On Tuesday, February 9, 2016, the Supreme Court of the United States took the unprecedented step of halting the implementation of the Clean Power Plan while the plan is reviewed by a lower appeals court. The Clean Power Plan is a key platform of President Obama’s climate change action plan and would establish carbon pollution standards for existing power plants.
Fossil fuel-fired power plants are the largest source of CO2 emissions in the U.S. Although coal combustion represents about 39% of the electricity generated in the U.S., it accounts for 77% of CO2 emissions from the electricity sector. Under the Clean Power Plan, the Environmental Protection Agency (EPA) would require power plants to reduce carbon emissions by 32% by 2030.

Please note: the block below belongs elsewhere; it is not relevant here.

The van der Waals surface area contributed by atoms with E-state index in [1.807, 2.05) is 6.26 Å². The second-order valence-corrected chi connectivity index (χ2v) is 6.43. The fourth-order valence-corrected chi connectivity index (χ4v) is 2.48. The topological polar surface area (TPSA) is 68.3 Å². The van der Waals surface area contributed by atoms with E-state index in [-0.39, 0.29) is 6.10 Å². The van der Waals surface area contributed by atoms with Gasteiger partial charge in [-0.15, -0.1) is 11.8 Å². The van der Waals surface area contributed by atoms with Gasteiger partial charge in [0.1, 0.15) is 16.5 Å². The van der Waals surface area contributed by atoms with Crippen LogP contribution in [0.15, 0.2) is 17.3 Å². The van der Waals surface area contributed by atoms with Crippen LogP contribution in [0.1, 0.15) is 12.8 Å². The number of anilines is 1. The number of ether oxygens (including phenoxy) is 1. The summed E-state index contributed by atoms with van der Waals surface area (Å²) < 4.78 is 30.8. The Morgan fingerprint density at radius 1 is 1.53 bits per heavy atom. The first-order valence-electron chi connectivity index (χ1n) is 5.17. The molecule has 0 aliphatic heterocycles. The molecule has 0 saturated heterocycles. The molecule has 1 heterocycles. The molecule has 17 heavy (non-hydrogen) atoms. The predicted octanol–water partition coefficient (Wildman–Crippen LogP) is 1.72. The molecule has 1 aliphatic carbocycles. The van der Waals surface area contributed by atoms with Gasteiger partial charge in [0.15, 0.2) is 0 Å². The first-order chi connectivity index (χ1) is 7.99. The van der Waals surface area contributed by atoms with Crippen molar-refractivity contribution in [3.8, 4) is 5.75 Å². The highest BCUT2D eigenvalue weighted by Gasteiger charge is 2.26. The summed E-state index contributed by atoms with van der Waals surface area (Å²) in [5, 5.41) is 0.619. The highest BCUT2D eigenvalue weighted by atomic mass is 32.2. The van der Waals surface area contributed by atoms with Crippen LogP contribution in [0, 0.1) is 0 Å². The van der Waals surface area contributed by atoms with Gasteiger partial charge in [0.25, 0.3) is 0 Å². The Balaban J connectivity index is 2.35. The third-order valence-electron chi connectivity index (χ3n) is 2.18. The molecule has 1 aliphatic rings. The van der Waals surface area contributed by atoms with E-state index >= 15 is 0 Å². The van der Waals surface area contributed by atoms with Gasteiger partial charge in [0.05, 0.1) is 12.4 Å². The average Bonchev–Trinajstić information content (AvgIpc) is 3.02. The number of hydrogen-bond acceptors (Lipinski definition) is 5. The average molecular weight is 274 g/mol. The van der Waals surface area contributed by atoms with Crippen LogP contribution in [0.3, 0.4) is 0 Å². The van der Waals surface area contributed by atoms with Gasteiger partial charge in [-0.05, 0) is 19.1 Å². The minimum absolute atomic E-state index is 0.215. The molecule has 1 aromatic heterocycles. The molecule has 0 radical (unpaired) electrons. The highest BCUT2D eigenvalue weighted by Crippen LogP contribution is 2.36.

Several states have brought a challenge against the Clean Power Plan to the U.S. Court of Appeal for the District of Columbia Circuit questioning whether the EPA has the legal authority to impose regulatory requirements on existing power plants. The Supreme Court, in issuing its order this week, did not decide on the substantive arguments in the challenges brought by the states. Rather, the Supreme Court considered only whether to stay the implementation of the requirements under the plan while the lower court considered the larger case brought by the states.
This delay in the implementation of the Clean Power Plan has caused some climate change policy experts to question whether the U.S. will be able to meet its commitment under the Paris Agreement to cut emissions 26 to 28% by 2025.
The U.S. Court of Appeal is scheduled to hear the legal challenge against the Clean Power Plan in June of this year.